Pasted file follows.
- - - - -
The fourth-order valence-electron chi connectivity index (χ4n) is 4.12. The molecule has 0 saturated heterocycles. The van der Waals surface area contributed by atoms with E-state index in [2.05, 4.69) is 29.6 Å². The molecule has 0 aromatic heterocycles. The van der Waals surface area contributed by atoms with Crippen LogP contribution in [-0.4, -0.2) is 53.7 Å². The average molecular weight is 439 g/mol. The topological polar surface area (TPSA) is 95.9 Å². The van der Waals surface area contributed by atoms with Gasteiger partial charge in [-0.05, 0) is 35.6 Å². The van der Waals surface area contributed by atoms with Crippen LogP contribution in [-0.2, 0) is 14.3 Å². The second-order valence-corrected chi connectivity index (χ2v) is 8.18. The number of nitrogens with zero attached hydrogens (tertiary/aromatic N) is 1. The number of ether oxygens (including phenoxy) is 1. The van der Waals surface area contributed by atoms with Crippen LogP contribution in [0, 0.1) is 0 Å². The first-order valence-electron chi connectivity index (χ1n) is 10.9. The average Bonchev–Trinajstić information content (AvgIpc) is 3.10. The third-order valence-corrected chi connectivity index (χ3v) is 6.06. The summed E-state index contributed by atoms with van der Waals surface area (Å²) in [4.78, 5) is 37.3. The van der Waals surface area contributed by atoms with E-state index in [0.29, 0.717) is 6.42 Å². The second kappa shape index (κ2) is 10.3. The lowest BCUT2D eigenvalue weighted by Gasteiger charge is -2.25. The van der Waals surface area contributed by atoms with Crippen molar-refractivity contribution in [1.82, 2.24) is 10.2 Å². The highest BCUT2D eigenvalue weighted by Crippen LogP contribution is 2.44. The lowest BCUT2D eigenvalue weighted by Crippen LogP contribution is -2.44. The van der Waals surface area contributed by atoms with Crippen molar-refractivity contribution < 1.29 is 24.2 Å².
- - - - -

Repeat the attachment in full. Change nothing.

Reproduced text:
The fourth-order valence-electron chi connectivity index (χ4n) is 4.12. The molecule has 0 saturated heterocycles. The van der Waals surface area contributed by atoms with E-state index in [2.05, 4.69) is 29.6 Å². The molecule has 0 aromatic heterocycles. The van der Waals surface area contributed by atoms with Crippen LogP contribution in [-0.4, -0.2) is 53.7 Å². The average molecular weight is 439 g/mol. The topological polar surface area (TPSA) is 95.9 Å². The van der Waals surface area contributed by atoms with Gasteiger partial charge in [-0.05, 0) is 35.6 Å². The van der Waals surface area contributed by atoms with Crippen LogP contribution in [-0.2, 0) is 14.3 Å². The second-order valence-corrected chi connectivity index (χ2v) is 8.18. The number of nitrogens with zero attached hydrogens (tertiary/aromatic N) is 1. The number of ether oxygens (including phenoxy) is 1. The van der Waals surface area contributed by atoms with Crippen LogP contribution in [0, 0.1) is 0 Å². The first-order valence-electron chi connectivity index (χ1n) is 10.9. The average Bonchev–Trinajstić information content (AvgIpc) is 3.10. The third-order valence-corrected chi connectivity index (χ3v) is 6.06. The summed E-state index contributed by atoms with van der Waals surface area (Å²) in [4.78, 5) is 37.3. The van der Waals surface area contributed by atoms with E-state index in [0.29, 0.717) is 6.42 Å². The second kappa shape index (κ2) is 10.3. The lowest BCUT2D eigenvalue weighted by Gasteiger charge is -2.25. The van der Waals surface area contributed by atoms with Crippen molar-refractivity contribution in [1.82, 2.24) is 10.2 Å². The highest BCUT2D eigenvalue weighted by Crippen LogP contribution is 2.44. The lowest BCUT2D eigenvalue weighted by Crippen LogP contribution is -2.44. The van der Waals surface area contributed by atoms with Crippen molar-refractivity contribution < 1.29 is 24.2 Å².